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Publication numberUS6138858 A
Publication typeGrant
Application numberUS 09/069,667
Publication dateOct 31, 2000
Filing dateApr 29, 1998
Priority dateApr 29, 1998
Fee statusPaid
Also published asWO1999055592A1
Publication number069667, 09069667, US 6138858 A, US 6138858A, US-A-6138858, US6138858 A, US6138858A
InventorsLily K. Tu
Original AssigneeGateway 2000, Inc.
Export CitationBiBTeX, EndNote, RefMan
External Links: USPTO, USPTO Assignment, Espacenet
Portable tote with assembly surface
US 6138858 A
Abstract
A portable tote container is provided with an open box configuration. Divider panels and a work surface are disposed within the container. The divider panels allow for parts to be organized within the tote container. The work surface has an outer layer of anti-static material and is configured to couple with the divider panels. The work surface has an inner layer of alternative, less expensive material, which has a cavity formed inside. The cavity houses complete or partially complete components and creates an additional storage space within the container. The work surface is also movable in that it slides over the divider panel to cover the divider panels and to create additional work surface area.
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Claims(8)
What is claimed is:
1. A portable tote box, comprising:
a main body having a top surface, a plurality of side surfaces and a bottom surface where the bottom surface connects a lower portion of the side surfaces;
at least one divider panel removably disposed within said main body, the divider panel forming at least one space between the divider panel and one of the side surfaces; and
a work surface panel adapted for assembling components thereon, the work surface panel disposed within said main body, the work surface panel disposed adjacent to the divider panel such that an operator has access to the work surface panel and at least one space created by the divider panel;
wherein the divider panel is removably coupled with the work surface panel.
2. The portable tote box as recited in claim 1, wherein the top surface, a plurality of side surfaces and a bottom surface form an open box.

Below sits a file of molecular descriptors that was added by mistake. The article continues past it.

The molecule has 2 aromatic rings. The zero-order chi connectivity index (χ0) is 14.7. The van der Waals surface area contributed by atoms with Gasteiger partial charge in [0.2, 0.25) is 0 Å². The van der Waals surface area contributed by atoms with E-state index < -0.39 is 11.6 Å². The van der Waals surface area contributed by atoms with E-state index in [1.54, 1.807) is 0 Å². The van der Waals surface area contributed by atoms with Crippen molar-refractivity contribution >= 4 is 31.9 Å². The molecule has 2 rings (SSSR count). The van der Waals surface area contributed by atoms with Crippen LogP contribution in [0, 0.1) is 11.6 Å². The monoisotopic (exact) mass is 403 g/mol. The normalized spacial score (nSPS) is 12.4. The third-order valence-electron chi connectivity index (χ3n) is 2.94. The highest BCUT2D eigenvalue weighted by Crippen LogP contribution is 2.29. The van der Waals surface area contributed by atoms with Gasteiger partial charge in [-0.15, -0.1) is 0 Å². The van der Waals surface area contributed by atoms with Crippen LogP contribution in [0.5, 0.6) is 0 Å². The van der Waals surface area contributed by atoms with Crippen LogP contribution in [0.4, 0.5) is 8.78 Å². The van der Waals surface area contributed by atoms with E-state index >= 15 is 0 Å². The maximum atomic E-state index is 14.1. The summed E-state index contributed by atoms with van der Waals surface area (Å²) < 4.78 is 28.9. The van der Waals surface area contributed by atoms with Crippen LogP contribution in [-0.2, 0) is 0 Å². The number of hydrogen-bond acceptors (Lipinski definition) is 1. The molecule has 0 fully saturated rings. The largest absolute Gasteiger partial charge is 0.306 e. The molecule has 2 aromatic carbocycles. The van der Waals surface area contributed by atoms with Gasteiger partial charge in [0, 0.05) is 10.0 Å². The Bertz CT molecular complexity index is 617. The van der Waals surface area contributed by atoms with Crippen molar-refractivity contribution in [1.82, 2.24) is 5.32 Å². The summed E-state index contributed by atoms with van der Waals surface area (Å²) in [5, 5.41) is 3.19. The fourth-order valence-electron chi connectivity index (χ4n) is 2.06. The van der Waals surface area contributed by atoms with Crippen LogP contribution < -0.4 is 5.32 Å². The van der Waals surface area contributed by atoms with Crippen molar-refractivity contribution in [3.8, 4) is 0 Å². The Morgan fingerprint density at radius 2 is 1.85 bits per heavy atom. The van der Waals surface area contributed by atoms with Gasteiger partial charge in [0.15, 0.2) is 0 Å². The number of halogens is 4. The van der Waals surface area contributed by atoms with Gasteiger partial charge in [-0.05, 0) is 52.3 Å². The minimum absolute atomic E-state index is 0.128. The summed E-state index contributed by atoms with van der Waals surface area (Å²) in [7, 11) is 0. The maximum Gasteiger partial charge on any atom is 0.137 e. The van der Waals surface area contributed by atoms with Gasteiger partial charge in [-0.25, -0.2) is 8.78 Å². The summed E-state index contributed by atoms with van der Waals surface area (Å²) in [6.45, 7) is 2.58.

3. The portable tote box as recited in claim 1, further comprising a ridge disposed around the work surface panel.
4. The portable tote box as recited in claim 1, wherein the work surface panel is disposed adjacent to the divider panel such that an operator has simultaneous access to the work surface panel and at least one space created by the divider panel.
5. The portable tote box as recited in claim 1, wherein the work surface panel is removably coupled with the main body.
6. The portable tote box as recited in claim 1, wherein the work surface panel is secured to at least the bottom surface of the main body.
7. The portable tote box as recited in claim 1, wherein the divider panel is generally perpendicular to the bottom surface and the work surface panel is substantially parallel to the bottom surface.
8. The portable tote box as recited in claim 1, wherein the work surface panel is recessed away from the top surface and toward the bottom surface of the main body.
Description
FIELD OF THE INVENTION

The present invention relates generally to computer manufacturing devices. More particularly, it pertains to a tote container with an assembly surface.

BACKGROUND OF THE INVENTION

Tote boxes are extensively used in manufacturing facilities for material handling applications including carrying raw materials, work in process or finished manufacturing goods. Generally, tote boxes are known in the art and are typically cardboard boxes having separate compartments or metal/plastic containers containing a plurality of stacked drawers. Such types of tote boxes have operated successfully in the past.

The assembly of electronic systems typically requires that numerous parts be arranged and be available to an assembly operator in a manner which is conducive to minimizing assembly time by providing for easy identification, part segregation and control of the materials used by the assembly. This operation of organizing material is known as "kitting" and the part containers used in this operation are referred to as "kit boxes". However, as technology has advanced, and as components of circuits have become smaller, potential damage to components due to electrostatic discharge has increased and has therefore become a major concern in the manufacturing process. It was necessary to minimize electrostatic discharge and to remove static generators from the work area.

Some variations on the tote boxes include U.S. Pat. No. 4,499,997 issued to Swingley on Feb. 19, 1985 which teaches a tote box provided with a bumper disposed a short distance from the tote bottom. Another tote box is described in U.S. Pat. No. Re. 32,966 to Miller on Jun. 27, 1989 which describes a series of tote boxes which may be extended in height by securely fastening a ring on top of the box.

In using the tote boxes with the organized parts therein, an operator requires an assembly surface which is large enough to accommodate both the tote box and the component to be assembled. While a cart may be provided to hold the tote box while the operator is assembling the component, the cart requires additional valuable floor space in the manufacturing facility. In addition, the cart would be spaced away from the assembly surface, which would allow for parts to fall from the operator's grasp and onto the floor as parts are transferred from the tote box to the assembly surface. Parts which fall to the floor become damaged from the fall or from the operator stepping on them. Extra part loss would unnecessarily increase manufacturing costs. Accordingly, what is needed is an improved tote box for both organization and assembly of kitted parts. What is also needed is a way to decrease the loss of parts during the manufacturing process.

SUMMARY OF THE INVENTION